You learned through carrot and stick what’s ‘right’ and what’s ‘wrong’.
You drew a unicorn and your friends laughed at you. So you stopped drawing because it hurt. You felt ashamed. The end result: you hiding your creative drive. You filter how you show your true Self to the world.
You push all kinds of drives away. Be it because of social shaming or a hunger for love or punishment.
You hide all these traits and drives, be it positive and negative, from everybody!
But they are not gone,…
Far from it. They still dwell in you. But not in your consciousness. No, they hide in a darker place, in the nether regions of your Psyche. They hide in your Shadow.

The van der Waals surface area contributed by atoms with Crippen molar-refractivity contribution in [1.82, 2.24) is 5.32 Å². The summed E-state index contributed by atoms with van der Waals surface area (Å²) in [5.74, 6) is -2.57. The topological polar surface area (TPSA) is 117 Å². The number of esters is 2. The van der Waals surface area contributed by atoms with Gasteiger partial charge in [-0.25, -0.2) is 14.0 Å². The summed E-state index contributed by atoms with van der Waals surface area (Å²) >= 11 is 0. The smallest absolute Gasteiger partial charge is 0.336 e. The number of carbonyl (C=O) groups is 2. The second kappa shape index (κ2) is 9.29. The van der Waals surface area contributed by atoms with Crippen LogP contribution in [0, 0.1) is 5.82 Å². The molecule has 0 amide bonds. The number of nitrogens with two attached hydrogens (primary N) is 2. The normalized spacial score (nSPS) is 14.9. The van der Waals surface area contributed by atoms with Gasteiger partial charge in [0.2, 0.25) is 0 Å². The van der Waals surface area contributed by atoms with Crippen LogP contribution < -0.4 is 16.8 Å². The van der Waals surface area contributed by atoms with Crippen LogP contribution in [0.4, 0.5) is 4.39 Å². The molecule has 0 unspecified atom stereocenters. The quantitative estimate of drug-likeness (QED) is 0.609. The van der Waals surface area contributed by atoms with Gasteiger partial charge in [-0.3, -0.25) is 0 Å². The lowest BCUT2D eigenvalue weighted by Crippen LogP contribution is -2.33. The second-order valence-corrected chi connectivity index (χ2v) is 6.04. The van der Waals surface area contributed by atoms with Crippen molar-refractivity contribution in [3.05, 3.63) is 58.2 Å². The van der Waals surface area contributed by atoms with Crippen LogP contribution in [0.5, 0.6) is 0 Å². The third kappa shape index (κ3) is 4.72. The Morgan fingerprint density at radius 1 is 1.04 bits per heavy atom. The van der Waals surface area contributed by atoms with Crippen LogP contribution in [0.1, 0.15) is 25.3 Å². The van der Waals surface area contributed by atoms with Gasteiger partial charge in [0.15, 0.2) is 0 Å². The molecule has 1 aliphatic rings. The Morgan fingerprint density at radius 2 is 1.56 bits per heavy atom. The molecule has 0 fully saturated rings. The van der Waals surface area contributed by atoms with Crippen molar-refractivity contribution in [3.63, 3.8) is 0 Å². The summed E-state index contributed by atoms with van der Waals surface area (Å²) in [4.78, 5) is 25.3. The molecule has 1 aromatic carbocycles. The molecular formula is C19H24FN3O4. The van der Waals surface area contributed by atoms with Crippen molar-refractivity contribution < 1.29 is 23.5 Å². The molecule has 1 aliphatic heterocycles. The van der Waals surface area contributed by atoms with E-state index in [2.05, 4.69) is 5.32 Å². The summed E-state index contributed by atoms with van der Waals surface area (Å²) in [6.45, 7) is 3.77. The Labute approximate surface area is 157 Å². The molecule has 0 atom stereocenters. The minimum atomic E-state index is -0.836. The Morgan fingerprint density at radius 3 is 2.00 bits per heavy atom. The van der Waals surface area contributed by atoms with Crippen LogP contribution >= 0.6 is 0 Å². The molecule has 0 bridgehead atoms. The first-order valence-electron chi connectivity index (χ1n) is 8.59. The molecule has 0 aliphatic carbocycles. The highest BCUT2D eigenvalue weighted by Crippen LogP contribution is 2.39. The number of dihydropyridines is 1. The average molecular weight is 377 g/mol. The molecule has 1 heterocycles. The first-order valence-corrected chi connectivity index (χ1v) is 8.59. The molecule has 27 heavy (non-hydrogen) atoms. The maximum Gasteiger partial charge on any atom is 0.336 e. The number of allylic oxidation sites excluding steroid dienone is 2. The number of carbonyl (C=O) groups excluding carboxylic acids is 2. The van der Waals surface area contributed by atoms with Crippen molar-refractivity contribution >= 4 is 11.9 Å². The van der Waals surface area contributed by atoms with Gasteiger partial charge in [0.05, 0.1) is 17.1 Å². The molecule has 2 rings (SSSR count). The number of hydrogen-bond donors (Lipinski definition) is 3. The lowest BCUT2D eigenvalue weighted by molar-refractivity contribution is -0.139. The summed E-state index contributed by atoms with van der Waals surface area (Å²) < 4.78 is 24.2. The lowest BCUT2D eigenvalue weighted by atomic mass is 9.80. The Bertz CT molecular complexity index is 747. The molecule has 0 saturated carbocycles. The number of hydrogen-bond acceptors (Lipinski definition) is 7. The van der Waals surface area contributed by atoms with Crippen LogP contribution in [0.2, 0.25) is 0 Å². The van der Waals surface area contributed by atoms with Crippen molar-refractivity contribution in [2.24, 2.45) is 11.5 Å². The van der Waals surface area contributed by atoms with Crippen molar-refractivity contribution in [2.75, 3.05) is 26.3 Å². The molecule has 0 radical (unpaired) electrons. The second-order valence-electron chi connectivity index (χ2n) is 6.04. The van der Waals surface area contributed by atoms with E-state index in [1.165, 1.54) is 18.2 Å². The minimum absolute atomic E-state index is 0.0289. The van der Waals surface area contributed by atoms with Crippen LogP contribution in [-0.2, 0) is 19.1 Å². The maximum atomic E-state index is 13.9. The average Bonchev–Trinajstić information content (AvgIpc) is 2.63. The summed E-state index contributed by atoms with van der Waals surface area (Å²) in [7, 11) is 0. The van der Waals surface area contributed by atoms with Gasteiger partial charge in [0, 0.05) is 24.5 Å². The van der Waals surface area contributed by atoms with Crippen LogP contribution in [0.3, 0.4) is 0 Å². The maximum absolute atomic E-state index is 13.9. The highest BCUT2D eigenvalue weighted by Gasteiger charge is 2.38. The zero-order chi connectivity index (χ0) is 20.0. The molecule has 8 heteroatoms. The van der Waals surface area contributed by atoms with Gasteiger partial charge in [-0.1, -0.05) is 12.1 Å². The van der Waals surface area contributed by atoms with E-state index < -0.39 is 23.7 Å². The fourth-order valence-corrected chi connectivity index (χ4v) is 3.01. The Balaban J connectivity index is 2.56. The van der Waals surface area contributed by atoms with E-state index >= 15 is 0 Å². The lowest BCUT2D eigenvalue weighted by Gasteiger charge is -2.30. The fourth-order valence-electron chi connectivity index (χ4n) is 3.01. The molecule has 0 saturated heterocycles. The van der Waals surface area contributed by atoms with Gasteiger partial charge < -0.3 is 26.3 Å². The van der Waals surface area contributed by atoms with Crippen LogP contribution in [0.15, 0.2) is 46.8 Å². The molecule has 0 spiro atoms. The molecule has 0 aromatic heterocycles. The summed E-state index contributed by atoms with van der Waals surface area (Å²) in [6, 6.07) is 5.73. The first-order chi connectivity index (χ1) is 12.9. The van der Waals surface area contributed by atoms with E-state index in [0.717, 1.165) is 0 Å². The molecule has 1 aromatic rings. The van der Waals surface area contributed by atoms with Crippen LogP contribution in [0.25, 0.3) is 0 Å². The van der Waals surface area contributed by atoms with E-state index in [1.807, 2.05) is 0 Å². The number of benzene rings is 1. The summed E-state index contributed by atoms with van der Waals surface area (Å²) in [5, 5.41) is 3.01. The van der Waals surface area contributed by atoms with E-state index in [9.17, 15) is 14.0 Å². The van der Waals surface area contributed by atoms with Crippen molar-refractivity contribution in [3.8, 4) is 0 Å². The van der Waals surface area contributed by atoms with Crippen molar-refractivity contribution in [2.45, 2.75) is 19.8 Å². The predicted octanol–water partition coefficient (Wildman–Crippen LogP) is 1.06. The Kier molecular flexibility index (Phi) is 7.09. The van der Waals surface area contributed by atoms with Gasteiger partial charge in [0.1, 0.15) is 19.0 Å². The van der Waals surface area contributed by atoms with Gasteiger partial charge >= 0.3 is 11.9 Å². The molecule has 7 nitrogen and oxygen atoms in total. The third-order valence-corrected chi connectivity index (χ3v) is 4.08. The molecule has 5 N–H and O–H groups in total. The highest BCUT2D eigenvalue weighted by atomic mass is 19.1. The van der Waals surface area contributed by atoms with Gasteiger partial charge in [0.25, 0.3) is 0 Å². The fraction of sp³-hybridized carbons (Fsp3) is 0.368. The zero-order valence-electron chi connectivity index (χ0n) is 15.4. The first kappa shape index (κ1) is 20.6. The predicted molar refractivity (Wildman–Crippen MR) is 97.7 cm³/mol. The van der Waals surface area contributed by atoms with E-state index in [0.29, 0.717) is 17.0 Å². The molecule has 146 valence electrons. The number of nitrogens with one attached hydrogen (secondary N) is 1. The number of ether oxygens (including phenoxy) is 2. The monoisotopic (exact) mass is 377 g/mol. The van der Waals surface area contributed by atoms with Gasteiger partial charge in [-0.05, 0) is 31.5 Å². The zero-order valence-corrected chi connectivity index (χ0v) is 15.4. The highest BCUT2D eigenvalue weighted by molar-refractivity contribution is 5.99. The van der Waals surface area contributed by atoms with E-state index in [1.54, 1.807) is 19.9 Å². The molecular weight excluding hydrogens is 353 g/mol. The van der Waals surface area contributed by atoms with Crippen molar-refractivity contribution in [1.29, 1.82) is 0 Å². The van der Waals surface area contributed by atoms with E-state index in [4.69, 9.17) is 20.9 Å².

“So you are trying to tell me, that I’m hiding things from myself?” Well kind of.
In the beginning of the last century, psychotherapy emerged as a new academic field. Amongst the ranks of prominent psychoanalysts was Carl Gustav Jung, a prominent student of Sigmund Freud.
According to Jung, your mind, aka your Psyche, consists of a few areas. First, there is your consciousness. Those are your active thoughts and impulses. The ones you are very familiar with. The train of thought rushing through your head all…day…long…
Then there is your unconscious. Consisting of your personal unconscious and a deeper, collective unconscious. The collective unconscious consists of the inherited mental structures all humans have. These are mind blueprints that have evolved over time – just as the physical body has over time.
Then there is the personal unconscious, where certain archaic structures reside as well. But these are highly personalized. One of these aspects is the Shadow. The personification of the you that you hide from yourself.